In another study conducted by David A. Parton and L. Douglas DeNike (1966) showed how children reacted to social reinforcement situations. In their study they said that more than one index of reinforce effectiveness maybe necessary for experimental tasks which elicits various reinforcement hypotheses each linked to a corresponding index of performance which reflect them. This study also shows that behavior in verbal conditioning situations is mediated by cognitive processes. Therefore the study conducted by DeNike and Parton (1966) demonstrates the relationship between social reinforcement and performance of a child which supports the hypotheses being tested in this experiment.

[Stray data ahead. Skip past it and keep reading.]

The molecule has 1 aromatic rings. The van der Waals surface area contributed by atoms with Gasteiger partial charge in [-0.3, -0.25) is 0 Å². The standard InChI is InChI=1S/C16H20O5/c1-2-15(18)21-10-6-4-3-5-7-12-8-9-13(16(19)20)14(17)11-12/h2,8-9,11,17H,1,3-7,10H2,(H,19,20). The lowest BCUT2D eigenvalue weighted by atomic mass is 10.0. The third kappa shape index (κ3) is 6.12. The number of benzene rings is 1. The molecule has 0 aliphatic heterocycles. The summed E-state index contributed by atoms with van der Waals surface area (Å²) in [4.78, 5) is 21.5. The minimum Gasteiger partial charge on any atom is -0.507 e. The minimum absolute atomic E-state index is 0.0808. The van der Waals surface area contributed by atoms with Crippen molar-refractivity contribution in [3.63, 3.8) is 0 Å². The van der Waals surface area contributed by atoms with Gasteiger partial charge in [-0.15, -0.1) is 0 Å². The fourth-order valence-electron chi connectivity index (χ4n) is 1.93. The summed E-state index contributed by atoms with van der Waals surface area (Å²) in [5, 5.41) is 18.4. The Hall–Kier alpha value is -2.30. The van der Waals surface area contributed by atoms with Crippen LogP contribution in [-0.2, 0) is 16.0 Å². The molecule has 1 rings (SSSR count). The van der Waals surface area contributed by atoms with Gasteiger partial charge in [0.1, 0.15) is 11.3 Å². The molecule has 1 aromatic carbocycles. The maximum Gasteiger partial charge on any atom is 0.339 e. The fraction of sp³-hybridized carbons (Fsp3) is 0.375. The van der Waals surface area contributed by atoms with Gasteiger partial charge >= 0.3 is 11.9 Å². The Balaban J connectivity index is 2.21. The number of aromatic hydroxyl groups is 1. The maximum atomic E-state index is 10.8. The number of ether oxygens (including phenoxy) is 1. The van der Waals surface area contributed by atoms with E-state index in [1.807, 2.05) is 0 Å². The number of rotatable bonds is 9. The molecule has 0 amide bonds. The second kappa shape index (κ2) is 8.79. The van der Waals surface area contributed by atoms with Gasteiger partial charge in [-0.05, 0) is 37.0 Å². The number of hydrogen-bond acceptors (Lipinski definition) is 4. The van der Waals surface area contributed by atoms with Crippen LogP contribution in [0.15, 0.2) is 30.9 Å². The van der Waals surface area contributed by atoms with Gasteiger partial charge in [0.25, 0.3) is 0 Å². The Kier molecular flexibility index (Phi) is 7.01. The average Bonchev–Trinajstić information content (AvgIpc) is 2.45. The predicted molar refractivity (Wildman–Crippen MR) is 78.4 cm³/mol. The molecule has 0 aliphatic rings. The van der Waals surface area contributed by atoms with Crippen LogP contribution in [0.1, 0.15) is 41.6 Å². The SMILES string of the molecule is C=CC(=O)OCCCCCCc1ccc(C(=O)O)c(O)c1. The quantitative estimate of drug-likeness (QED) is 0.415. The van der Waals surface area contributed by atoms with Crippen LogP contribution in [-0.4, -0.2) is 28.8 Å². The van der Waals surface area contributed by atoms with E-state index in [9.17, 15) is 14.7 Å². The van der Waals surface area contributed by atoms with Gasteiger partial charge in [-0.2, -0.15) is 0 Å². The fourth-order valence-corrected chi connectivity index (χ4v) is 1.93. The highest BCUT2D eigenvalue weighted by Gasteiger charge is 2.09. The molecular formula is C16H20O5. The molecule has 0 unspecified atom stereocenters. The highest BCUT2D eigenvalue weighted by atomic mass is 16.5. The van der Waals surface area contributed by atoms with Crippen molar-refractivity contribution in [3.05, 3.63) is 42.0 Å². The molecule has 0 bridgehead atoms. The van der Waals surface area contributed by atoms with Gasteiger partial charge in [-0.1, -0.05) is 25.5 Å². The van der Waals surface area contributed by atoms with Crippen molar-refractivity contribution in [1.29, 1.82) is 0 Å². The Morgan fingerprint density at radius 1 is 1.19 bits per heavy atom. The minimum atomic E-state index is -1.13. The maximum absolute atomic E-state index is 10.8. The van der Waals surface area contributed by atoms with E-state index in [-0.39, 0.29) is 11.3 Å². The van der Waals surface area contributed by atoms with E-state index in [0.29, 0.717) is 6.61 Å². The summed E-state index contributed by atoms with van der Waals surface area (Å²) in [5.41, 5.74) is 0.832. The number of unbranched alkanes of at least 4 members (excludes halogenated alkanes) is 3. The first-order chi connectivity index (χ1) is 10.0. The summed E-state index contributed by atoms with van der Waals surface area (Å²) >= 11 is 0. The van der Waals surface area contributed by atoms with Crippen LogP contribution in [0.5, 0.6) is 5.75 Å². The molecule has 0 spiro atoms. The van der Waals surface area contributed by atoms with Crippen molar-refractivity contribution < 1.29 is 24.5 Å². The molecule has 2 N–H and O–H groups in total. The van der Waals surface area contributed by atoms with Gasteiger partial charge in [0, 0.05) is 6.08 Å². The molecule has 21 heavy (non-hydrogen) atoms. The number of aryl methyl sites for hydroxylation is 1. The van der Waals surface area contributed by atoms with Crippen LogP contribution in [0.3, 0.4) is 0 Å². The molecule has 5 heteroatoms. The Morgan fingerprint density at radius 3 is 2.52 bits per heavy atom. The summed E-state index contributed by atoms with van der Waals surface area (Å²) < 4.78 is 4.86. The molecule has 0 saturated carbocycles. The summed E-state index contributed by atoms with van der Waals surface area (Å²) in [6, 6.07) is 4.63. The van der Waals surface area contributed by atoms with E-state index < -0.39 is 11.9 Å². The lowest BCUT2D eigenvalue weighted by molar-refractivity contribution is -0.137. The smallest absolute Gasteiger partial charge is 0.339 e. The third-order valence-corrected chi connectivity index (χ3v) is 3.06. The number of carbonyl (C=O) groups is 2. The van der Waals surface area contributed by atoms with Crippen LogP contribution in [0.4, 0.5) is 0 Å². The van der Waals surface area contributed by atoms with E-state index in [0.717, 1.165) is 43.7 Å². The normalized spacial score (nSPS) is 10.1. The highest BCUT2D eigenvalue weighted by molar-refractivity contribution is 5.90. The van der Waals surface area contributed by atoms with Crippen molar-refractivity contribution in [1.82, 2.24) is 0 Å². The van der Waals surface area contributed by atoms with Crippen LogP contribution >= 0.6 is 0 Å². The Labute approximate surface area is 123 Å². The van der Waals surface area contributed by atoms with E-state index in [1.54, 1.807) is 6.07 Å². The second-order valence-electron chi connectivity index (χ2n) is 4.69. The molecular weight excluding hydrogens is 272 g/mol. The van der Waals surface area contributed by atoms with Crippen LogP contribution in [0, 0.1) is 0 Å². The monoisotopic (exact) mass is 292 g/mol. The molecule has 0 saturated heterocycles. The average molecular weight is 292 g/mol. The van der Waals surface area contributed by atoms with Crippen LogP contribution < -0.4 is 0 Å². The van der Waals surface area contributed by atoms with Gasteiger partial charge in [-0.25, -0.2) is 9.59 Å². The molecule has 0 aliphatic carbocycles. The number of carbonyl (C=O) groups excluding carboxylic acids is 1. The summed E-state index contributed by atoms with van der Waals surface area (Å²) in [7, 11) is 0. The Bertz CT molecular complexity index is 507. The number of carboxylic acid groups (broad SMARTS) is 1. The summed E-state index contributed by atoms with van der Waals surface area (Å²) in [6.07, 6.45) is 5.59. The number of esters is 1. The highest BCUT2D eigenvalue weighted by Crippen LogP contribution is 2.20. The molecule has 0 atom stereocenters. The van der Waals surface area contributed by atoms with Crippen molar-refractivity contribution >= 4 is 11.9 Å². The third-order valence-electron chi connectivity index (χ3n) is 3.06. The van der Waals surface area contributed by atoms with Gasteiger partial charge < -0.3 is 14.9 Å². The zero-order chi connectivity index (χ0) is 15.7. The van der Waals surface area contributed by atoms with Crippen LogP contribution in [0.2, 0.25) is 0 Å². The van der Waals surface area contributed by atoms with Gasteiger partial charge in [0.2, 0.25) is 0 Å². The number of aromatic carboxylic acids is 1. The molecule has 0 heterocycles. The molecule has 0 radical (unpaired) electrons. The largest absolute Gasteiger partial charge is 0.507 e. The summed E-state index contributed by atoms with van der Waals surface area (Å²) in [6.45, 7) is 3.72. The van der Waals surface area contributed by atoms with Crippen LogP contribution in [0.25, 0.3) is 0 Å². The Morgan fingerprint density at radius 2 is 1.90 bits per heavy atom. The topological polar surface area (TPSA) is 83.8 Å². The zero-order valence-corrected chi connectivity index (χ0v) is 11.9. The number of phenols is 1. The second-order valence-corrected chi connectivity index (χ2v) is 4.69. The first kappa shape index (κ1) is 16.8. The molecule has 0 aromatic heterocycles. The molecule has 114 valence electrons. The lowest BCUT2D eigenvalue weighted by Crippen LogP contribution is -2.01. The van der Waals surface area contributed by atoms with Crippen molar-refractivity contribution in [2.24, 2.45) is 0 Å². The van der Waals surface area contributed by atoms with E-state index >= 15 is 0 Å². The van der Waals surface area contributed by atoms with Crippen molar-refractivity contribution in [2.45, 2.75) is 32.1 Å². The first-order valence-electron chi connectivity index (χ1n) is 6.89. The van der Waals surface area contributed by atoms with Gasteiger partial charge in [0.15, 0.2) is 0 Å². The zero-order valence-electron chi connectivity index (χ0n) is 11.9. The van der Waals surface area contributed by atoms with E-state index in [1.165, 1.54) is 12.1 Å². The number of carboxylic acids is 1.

In another study conducted, the arrangement of no reinforcement time in the form of a briefly signaled delay (e.g., “wait, please”) is insightful to caregivers and is a common tactic for making certain treatments more practical (Fisher et al., 1993; Fisher, Thompson, Hagopian, Bowman, & Krug, 2000; Hagopian et al., 2011, Hagopian, Fisher, Sullivan, Acquisto, & LeBlanc, 1998; Hanley et al., 2001; Sidener et al., 2006; Vollmer, Borrero, Lalli, & Daniel, 1999). During the delay, which is imposed between the occurrence of a child’s request and the delivery of reinforcement, a caregiver tells the child to wait (this is the brief signal) and then does not respond to any additional requests. Longer delays increase the treatment’s practicality because caregivers can attend to other responsibilities during this no reinforcement period. Delay-to-reinforcement schedules hold a response-dependent relation (i.e., reinforcement is provided only given a target response). As a result, several evaluations have shown that a newly acquired response, such as a child’s request for attention, is not maintained under delay conditions, and problem behavior sometimes resurges as the delay is increased (Fisher et al., 2000; Hagopian et al., 1998; Hanley et al., 2001; Sidener et al., 2006). Nevertheless, because delaying reinforcement has been shown to be effective with children who engage in severe problem behavior (e.g., when continuously signaled; see Vollmer et al., 1999) and less severe problem behavior (e.g., when briefly signaled; Hanley, Heal, Tiger, & Ingvarsson, 2007; Luczynski & Hanley, 2013). These studies show that delaying the reinforcement also yields more positive results in regard to a Childs behavior or performance.